A great article from Psychiatry Online:

Since 2000, more than 1.5 million people in the United States have been injured by a firearm, and a half-million have died. This total surpasses the combined U.S. military combat death toll of World Wars I and II. Of these gun deaths, 59% were suicides, and 37% were homicides (1). Mass shootings accounted for less than one-tenth of 1% (2). Still, the national conversation about gun violence tends to focus on senseless rampages by troubled young men while public officials pay lip service to an oversimplified, gun-ignoring solution: “fix mental health.” The mental-illness-and-mass-shooting narrative, as curated by the media, can perpetuate public misunderstanding and impede serious, broad-based efforts to both prevent gun deaths and improve mental health care.

How the “Crazed Mass Shooter” Story Thwarts Gun Violence Prevention and Mental Health Promotion

The mass shooter represents people’s worst nightmares—random, unpredictable gun violence and “insanity” in one package. A public mass shooting is an existential threat to everyday life that seems to demand a defensive response from the community. But the extraordinary sense of threat finds expression in an overgeneralized narrative, often scapegoating “the mentally ill” for the complex problem of gun violence.

When 26 people were shot to death in a Texas church in November 2017, President Trump opined, “I think that mental health is your problem here. . . . This isn’t a guns situation” (3). National Rifle Association (NRA) spokeswoman Dana Loesch referred to the shooter as an “insane monster . . . crazy . . . nuts” and then argued for requiring states to report “mentally insane individuals” to the FBI’s National Instant Criminal Background Check System (4). But most perpetrators of violent crimes do not have serious mental illnesses such as schizophrenia or bipolar disorder. And there are tens of millions of Americans with diverse psychiatric conditions who pose no threat to their neighbors but instead feel the sting of stigma.

A psychiatric diagnosis or history of psychiatric treatment do not, in themselves, legally disqualify people from purchasing or possessing firearms under federal law. Indeed, a federal appeals court recently ruled that even a record of involuntary commitment to a psychiatric hospital should not, under the Second Amendment, necessarily prohibit a person permanently from purchasing a gun—that is, without an opportunity for rights restoration after recovering from a past mental illness.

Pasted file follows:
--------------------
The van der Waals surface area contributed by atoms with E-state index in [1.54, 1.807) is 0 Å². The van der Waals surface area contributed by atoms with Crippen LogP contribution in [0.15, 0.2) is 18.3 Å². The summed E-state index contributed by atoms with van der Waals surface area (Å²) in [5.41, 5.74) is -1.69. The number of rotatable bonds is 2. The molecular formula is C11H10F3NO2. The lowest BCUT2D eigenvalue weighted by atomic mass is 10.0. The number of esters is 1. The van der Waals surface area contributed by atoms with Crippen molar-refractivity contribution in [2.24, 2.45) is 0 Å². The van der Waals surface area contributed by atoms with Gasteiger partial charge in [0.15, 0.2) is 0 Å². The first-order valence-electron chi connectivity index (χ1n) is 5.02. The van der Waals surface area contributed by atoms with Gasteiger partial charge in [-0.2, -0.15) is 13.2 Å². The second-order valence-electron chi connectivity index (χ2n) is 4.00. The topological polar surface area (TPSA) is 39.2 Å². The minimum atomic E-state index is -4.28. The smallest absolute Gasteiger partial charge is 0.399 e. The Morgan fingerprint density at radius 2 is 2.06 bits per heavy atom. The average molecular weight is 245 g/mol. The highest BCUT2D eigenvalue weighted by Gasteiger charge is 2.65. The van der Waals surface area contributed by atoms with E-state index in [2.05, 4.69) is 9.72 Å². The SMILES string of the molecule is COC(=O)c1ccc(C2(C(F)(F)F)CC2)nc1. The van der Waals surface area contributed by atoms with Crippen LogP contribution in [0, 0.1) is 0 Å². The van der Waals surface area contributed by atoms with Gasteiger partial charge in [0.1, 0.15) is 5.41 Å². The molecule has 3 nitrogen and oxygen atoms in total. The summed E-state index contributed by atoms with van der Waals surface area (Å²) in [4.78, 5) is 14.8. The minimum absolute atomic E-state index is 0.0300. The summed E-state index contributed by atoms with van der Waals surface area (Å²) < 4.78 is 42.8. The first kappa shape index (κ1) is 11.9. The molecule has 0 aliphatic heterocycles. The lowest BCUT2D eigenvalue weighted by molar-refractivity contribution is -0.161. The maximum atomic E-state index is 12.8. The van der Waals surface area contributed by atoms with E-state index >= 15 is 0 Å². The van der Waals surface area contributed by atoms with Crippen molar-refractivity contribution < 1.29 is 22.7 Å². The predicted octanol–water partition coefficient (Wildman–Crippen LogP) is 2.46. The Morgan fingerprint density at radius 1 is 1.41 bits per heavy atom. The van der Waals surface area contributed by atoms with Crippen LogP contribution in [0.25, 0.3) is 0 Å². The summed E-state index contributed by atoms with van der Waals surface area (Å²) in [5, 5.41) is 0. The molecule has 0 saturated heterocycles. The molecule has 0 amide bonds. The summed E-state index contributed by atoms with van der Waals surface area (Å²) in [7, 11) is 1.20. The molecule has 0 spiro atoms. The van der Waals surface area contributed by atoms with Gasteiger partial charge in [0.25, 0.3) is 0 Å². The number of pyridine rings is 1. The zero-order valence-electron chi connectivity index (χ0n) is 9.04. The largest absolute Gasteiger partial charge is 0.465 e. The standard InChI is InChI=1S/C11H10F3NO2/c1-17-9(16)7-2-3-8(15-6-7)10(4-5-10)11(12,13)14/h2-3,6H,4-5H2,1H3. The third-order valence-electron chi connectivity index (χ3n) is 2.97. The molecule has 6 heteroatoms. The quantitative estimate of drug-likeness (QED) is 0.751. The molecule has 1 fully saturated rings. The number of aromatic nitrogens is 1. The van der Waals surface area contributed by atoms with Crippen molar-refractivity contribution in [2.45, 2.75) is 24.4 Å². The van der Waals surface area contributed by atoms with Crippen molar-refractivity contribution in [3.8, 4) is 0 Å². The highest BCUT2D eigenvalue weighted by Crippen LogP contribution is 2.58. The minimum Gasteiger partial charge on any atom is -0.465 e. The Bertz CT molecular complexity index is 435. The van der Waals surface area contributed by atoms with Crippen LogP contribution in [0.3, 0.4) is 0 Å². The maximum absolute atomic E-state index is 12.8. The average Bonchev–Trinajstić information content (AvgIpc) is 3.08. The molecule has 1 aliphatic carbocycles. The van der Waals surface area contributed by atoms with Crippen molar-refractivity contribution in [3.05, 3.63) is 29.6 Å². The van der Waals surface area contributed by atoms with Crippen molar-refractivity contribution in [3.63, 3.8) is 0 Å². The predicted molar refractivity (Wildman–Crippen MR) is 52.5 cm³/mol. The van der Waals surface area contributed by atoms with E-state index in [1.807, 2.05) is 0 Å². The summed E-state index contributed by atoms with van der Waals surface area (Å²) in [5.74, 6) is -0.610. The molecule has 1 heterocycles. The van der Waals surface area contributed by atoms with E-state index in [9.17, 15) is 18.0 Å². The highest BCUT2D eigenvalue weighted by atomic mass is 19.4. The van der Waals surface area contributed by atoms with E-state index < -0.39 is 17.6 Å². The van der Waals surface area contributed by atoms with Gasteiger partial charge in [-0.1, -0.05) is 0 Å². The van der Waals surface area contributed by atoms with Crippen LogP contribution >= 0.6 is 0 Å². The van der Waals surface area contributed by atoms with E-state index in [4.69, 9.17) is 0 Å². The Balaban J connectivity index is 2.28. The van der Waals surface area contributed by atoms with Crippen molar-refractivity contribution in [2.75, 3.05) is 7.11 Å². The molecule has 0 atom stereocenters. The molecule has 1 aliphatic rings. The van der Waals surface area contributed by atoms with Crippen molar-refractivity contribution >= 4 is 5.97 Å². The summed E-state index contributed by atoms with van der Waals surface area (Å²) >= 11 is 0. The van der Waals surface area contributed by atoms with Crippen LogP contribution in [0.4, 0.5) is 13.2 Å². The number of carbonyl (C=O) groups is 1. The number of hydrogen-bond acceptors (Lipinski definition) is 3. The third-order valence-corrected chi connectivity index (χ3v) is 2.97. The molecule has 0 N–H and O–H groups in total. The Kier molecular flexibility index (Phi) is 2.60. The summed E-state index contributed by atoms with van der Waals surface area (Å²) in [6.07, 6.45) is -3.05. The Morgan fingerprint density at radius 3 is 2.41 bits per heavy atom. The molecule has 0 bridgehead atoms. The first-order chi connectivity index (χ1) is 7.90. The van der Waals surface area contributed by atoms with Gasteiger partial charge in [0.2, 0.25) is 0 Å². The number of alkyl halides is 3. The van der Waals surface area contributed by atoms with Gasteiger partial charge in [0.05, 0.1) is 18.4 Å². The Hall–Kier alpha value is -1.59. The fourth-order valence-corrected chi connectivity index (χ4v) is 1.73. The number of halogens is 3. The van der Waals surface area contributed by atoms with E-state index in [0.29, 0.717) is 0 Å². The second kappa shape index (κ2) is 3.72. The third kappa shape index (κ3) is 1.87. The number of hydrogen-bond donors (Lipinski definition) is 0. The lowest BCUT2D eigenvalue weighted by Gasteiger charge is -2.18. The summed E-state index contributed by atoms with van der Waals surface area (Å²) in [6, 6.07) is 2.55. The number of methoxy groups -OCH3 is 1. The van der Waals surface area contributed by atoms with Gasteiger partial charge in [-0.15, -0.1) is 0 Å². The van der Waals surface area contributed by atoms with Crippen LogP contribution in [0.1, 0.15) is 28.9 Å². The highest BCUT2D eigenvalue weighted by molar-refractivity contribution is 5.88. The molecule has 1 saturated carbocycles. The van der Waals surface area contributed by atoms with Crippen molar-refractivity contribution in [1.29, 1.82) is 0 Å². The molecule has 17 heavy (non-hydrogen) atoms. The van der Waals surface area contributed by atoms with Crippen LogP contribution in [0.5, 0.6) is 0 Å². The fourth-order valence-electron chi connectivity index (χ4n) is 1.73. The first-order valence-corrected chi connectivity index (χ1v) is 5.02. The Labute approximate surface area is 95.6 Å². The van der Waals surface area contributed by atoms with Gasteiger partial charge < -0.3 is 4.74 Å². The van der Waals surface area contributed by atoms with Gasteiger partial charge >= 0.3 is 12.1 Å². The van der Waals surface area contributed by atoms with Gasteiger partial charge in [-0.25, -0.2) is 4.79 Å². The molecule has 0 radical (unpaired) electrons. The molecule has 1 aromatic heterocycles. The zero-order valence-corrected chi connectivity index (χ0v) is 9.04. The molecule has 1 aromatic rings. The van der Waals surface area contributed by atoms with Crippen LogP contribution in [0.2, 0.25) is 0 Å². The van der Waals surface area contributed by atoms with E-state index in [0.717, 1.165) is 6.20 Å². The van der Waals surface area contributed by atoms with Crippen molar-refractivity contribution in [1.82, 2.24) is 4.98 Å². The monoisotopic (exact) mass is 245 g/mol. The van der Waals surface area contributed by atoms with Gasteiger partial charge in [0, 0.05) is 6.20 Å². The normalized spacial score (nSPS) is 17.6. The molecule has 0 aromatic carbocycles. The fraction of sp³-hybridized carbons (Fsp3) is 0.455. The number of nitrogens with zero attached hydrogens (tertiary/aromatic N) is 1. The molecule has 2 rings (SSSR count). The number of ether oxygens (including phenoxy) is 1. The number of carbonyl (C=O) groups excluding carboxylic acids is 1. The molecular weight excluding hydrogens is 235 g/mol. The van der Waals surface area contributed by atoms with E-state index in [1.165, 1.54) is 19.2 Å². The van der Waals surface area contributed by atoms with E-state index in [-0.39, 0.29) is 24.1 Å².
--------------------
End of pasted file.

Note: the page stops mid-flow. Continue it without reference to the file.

Mental health stakeholders are understandably concerned about preventing fearmongering and discrimination directed against people with psychiatric disabilities and about protecting civil rights. They also have a strong argument for reinvestment in and reform of an underperforming public behavioral health care system to remove barriers and improve access to services. But they are loath to be painted into a corner of defending disability rights in terms that are too easily distorted as “giving guns to the mentally ill” and justifying the need for better mental health services mainly as a way to stop public massacres. Advocates for people with mental illness would prefer a dialogue about rights, inclusion, and unmet needs in any other context—such as access to housing, employment, or parity in health insurance coverage—but are mired in a national conversation about gun rights and mental illness with mass shootings as the backstory.

Redirecting the Mental Health and Gun Violence Conversation

Perhaps mental health stakeholders should take the lead in bringing suicide to the fore as a crucial, underacknowledged dimension of firearm mortality. Although there is lingering social stigma and moral approbation associated with suicide, there is also a growing public understanding that most suicides (unlike most homicides) result from a serious mental illness for which the person bears no blame.

By the numbers, suicide is a public health problem that is twice the size of the homicide problem—13.4 versus 6.1 deaths per 100,000 people in 2016 (1)—and the number of suicide decedents dwarfs the number of mass shooting victims. Preventing mass shootings altogether would have saved approximately 500 lives between 2000 and 2016 (2); preventing gun suicides would have saved 319,000 during the same period (1). As other causes of mortality have declined, the U.S. suicide rate has increased 33% since 2000 (1); easy access to guns is an important reason.